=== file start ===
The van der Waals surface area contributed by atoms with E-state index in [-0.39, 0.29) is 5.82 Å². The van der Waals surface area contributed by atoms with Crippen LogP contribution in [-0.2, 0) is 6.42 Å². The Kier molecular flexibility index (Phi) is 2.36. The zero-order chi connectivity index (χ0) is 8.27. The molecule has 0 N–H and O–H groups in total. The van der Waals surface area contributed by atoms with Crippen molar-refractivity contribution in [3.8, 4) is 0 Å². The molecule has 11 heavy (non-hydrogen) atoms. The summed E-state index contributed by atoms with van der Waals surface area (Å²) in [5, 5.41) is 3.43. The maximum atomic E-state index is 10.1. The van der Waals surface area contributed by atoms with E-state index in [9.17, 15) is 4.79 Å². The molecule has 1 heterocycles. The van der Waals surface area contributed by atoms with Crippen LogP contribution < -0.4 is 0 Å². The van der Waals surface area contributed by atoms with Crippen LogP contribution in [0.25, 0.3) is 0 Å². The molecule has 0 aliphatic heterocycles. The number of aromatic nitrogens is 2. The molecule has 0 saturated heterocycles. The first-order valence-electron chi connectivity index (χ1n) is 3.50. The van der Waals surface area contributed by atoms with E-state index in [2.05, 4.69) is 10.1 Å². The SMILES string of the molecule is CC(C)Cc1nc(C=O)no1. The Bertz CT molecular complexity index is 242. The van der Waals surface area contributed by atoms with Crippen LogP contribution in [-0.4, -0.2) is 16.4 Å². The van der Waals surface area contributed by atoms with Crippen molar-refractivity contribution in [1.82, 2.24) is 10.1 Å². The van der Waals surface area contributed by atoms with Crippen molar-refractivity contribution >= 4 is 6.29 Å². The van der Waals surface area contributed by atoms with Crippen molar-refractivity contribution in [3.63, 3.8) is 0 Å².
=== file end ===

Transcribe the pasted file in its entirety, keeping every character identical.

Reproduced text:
The van der Waals surface area contributed by atoms with E-state index in [-0.39, 0.29) is 5.82 Å². The van der Waals surface area contributed by atoms with Crippen LogP contribution in [-0.2, 0) is 6.42 Å². The Kier molecular flexibility index (Phi) is 2.36. The zero-order chi connectivity index (χ0) is 8.27. The molecule has 0 N–H and O–H groups in total. The van der Waals surface area contributed by atoms with Crippen molar-refractivity contribution in [3.8, 4) is 0 Å². The molecule has 11 heavy (non-hydrogen) atoms. The summed E-state index contributed by atoms with van der Waals surface area (Å²) in [5, 5.41) is 3.43. The maximum atomic E-state index is 10.1. The van der Waals surface area contributed by atoms with E-state index in [9.17, 15) is 4.79 Å². The molecule has 1 heterocycles. The van der Waals surface area contributed by atoms with Crippen LogP contribution < -0.4 is 0 Å². The van der Waals surface area contributed by atoms with Crippen LogP contribution in [0.25, 0.3) is 0 Å². The molecule has 0 aliphatic heterocycles. The number of aromatic nitrogens is 2. The molecule has 0 saturated heterocycles. The first-order valence-electron chi connectivity index (χ1n) is 3.50. The van der Waals surface area contributed by atoms with E-state index in [2.05, 4.69) is 10.1 Å². The SMILES string of the molecule is CC(C)Cc1nc(C=O)no1. The Bertz CT molecular complexity index is 242. The van der Waals surface area contributed by atoms with Crippen LogP contribution in [-0.4, -0.2) is 16.4 Å². The van der Waals surface area contributed by atoms with Crippen molar-refractivity contribution in [1.82, 2.24) is 10.1 Å². The van der Waals surface area contributed by atoms with Crippen molar-refractivity contribution >= 4 is 6.29 Å². The van der Waals surface area contributed by atoms with Crippen molar-refractivity contribution in [3.63, 3.8) is 0 Å².